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Hollow reconciliation threats

According to ABC's “The Note,” "Senate Republicans say they can get the whole package of reconciliation fixes – the fix-its that make the Senate plan palatable to House Democrats – thrown out with a trump card procedural motion." That trump card? The dreaded 310(g) point of order.

The less you know about this, the more impressive it sounds. Budget point of order 310(g) "prohibits consideration of reconciliation legislation that contains recommendations with respect to Social Security." In particular, it bars changes to the Social Security trust fund. As points of order go, this is a pretty easy one to avoid: All you have to do is refrain from mucking with the Social Security trust fund. Which this reconciliation bill, like all reconciliation bills, does. Both sides in this debate have read the rules governing reconciliation, so you're not likely to see major errors of that sort.

But my sense is that there's some confusion about what happens if the parliamentarian rules against the Democrats on this or that provision. So let me be clear on this: Reconciliation isn't all or nothing. The parliamentarian isn't ruling whether you can do a reconciliation rider. He's ruling over what you can do with it. An adverse ruling is more annoying for the Democrats than it is disastrous.

If the parliamentarian strikes a provision or two, Senate Democrats will either pass the reconciliation act with that provision deleted from the package or they'll rewrite the package to try and achieve the same thing in a way that survives parliamentary challenge. Either way, if the package Senate Democrats pass is changed from the package the House considered, then it will have to go back to the House to be passed again. But since House Democrats clearly have the votes to pass reconciliation fixes, that shouldn't be much of a problem.

The key decision that made reconciliation problems an irritant rather than a roadblock was to treat tonight's expected passage of the Senate bill as the victory and to sign the bill immediately. Back when Republicans thought they could stop the Senate bill by stopping the reconciliation fixes, any problems in that package posed considerably more danger to the Democrats. Now, passing that package is a bonus.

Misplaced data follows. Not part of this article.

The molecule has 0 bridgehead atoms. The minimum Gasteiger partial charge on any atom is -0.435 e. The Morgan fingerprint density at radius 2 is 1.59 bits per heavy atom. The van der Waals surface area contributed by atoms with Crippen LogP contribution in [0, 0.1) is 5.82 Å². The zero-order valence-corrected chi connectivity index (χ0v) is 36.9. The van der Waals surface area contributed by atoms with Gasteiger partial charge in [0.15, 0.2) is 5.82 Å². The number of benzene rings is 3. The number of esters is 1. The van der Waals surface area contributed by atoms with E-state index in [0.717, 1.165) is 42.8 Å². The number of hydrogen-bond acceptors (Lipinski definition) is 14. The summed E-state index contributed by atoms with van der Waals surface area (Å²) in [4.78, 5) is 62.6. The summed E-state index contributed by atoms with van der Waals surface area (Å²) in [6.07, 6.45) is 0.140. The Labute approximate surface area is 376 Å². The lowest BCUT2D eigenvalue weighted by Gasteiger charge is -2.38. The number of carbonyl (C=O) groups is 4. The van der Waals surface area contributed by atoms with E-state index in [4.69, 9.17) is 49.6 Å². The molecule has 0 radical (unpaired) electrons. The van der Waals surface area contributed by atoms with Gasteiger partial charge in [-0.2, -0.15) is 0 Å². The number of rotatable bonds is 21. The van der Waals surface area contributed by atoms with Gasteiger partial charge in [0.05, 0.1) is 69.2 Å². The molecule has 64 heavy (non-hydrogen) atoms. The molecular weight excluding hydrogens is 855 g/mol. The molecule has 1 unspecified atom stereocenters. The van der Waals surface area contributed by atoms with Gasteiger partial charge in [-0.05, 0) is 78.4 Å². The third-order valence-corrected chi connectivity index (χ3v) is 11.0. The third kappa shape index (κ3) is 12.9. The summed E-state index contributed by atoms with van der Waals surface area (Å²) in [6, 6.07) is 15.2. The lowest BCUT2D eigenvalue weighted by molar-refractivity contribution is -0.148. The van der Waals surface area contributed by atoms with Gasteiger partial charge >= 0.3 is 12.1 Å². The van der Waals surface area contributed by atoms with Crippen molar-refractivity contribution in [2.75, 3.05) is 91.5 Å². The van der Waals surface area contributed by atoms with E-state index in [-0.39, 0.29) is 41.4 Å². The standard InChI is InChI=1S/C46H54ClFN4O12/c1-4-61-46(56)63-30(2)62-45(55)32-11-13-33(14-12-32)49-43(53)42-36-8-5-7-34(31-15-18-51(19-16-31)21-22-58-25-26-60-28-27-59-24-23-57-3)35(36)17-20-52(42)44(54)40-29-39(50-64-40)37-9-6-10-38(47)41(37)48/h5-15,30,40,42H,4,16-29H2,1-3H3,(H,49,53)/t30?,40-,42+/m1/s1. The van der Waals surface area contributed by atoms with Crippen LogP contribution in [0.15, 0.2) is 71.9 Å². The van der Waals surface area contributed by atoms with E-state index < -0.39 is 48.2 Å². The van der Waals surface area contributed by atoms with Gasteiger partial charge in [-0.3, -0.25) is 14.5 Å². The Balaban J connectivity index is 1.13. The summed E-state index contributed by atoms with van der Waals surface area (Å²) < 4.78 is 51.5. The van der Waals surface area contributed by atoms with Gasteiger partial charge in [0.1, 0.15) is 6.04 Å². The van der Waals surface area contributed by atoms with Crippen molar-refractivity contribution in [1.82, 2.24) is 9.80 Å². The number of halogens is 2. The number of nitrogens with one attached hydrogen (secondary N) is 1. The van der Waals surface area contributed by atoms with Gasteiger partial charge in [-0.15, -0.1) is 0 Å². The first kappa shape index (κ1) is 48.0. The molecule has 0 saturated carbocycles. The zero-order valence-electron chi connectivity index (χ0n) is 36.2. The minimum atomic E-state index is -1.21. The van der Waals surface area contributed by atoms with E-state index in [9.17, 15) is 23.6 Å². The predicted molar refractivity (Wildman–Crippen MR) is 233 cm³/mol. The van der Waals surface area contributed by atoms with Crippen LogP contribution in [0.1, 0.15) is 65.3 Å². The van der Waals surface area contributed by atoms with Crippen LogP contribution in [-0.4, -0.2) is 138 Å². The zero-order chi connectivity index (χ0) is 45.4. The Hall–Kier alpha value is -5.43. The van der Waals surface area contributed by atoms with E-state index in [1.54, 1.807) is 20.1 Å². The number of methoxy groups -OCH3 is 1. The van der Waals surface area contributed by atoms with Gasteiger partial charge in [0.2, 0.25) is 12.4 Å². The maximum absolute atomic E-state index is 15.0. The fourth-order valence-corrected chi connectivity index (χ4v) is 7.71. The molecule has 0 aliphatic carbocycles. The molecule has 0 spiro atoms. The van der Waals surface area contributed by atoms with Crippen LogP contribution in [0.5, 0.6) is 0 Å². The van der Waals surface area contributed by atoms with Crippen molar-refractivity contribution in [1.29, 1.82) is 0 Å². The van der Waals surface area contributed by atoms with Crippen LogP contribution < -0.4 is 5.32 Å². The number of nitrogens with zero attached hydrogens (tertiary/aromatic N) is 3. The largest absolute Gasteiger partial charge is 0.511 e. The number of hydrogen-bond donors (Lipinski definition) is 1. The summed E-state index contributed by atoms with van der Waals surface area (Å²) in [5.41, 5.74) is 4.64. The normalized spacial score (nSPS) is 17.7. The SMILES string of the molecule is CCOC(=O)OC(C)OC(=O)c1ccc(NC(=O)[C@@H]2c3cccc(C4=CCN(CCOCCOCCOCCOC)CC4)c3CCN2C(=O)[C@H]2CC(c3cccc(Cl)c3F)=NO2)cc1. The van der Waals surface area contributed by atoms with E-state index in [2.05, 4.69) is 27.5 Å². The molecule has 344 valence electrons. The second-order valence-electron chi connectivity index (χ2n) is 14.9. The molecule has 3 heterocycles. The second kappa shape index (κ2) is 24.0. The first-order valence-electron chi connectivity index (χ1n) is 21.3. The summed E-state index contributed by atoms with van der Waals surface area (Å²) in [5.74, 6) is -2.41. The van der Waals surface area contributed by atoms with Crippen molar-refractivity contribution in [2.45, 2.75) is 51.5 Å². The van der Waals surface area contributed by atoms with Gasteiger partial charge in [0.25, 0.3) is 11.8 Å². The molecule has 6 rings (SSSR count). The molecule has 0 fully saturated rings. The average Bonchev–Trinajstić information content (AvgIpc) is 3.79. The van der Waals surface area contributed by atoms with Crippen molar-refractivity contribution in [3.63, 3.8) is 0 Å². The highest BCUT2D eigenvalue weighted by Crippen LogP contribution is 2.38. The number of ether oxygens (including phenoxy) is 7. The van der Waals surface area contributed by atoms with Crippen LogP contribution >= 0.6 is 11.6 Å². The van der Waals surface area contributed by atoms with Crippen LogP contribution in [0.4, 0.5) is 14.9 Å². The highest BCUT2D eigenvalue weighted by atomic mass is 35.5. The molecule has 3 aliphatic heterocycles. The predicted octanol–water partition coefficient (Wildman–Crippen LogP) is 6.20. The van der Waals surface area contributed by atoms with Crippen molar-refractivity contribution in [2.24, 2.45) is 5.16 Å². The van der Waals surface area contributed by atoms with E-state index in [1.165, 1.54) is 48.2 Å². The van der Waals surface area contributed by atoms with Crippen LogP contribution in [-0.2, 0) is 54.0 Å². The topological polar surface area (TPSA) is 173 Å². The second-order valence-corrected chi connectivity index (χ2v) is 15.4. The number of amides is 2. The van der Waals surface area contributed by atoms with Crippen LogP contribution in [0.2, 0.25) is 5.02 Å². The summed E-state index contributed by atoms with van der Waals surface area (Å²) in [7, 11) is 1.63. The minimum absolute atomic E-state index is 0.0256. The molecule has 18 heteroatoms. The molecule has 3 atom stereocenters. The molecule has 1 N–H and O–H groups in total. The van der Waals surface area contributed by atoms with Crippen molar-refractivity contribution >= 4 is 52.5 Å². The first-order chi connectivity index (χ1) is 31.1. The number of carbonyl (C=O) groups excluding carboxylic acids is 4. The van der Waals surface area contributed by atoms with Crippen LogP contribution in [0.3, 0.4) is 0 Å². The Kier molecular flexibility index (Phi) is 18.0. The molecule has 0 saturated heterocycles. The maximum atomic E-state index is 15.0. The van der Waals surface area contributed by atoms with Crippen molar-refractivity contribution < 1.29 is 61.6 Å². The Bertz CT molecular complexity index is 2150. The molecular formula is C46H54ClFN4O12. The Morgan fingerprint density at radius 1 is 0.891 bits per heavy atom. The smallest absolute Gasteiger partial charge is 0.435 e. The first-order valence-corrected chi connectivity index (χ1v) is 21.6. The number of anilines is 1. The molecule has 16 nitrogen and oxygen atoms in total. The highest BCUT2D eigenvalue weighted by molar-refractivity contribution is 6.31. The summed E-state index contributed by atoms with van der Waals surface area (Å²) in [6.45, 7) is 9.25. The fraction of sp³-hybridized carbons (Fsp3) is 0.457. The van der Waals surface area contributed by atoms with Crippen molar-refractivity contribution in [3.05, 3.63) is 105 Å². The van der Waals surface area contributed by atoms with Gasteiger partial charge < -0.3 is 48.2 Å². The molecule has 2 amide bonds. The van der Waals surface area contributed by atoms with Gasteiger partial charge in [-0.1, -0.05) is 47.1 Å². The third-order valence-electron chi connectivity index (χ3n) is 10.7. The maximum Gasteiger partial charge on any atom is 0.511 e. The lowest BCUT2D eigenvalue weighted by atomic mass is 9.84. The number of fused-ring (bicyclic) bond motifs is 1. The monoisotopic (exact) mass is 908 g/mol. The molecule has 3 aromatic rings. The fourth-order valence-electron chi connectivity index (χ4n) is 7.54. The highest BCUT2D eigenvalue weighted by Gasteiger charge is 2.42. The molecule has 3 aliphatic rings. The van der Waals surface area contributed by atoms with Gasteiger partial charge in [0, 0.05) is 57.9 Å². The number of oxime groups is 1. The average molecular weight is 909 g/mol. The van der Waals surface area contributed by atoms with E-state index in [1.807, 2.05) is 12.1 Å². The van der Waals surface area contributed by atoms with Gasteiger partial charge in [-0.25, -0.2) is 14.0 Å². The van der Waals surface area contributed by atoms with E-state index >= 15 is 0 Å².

Plus, if anything popular gets struck from reconciliation and left out of the final fixes, Democrats can bring it back through the normal order and let Republicans spend their time filibustering something they've repeatedly said they think Democrats need to do for the good of the country. Insofar as Democrats want to hit Republicans for being obstructionist above and beyond actual policy disagreements, that will be the perfect example.

By Ezra Klein  |  March 21, 2010; 8:38 PM ET
Categories:  Health Reform  
Save & Share:  Send E-mail   Facebook   Twitter   Digg   Yahoo Buzz   Del.icio.us   StumbleUpon   Technorati   Google Buzz   Previous: Another programming note
Next: A bill becomes a law

Comments

my biggest thought about parlementarian challenges is on the excise tax. I don't think there's any way you can make the excise tax pushback work under budget reconcilation rules, no?

If so I'd be very happy that we'd get an early fix to the lack of cost controls to the system.

Posted by: visionbrkr | March 21, 2010 8:47 PM | Report abuse

That assumes the Democrats have enough backbone to let the Republicans hang themselves. The usual Democratic response to the GOP saying "Boo" is "We surrender!".

Posted by: lmb02 | March 21, 2010 9:32 PM | Report abuse

No, let me be clear. You have no idea what you're talking about.

Posted by: ii00 | March 21, 2010 9:41 PM | Report abuse

Budget point of order 301(g) applies primarily due to the manager's amendments introduced earlier today. See footnote #3 on page 3 of CBO analysis of 20-Mar-2010, which reads "As originally introduced, the reconciliation proposal would require transfers from on-budget general funds to the off-budget Social Security trust funds to offset any reduction in the balances of those trust funds resulting from other provisions of the proposal. The effects of that provision were reflected in CBO’s preliminary estimate. However, the manager’s amendment to the reconciliation proposal strikes that provision, so its effects are not included in this estimate."

Posted by: rmgregory | March 21, 2010 9:55 PM | Report abuse

The URL for the CBO report referenced above is http://www.cbo.gov/ftpdocs/113xx/doc11379/Manager%27sAmendmenttoReconciliationProposal.pdf

Posted by: rmgregory | March 21, 2010 9:56 PM | Report abuse

http://www.cbo.gov/ftpdocs/113xx/doc11379/Manager%27sAmendmenttoReconciliationProposal.pdf

That's a nice fun fact. It would be more salient though, if this were a proper use of reconciliation in the first place though, huh?

Posted by: ii00 | March 21, 2010 11:00 PM | Report abuse

It passed. Thank you for your work over the years Ezra, you've had a share in bringing this about. It's a breathtaking accomplishment.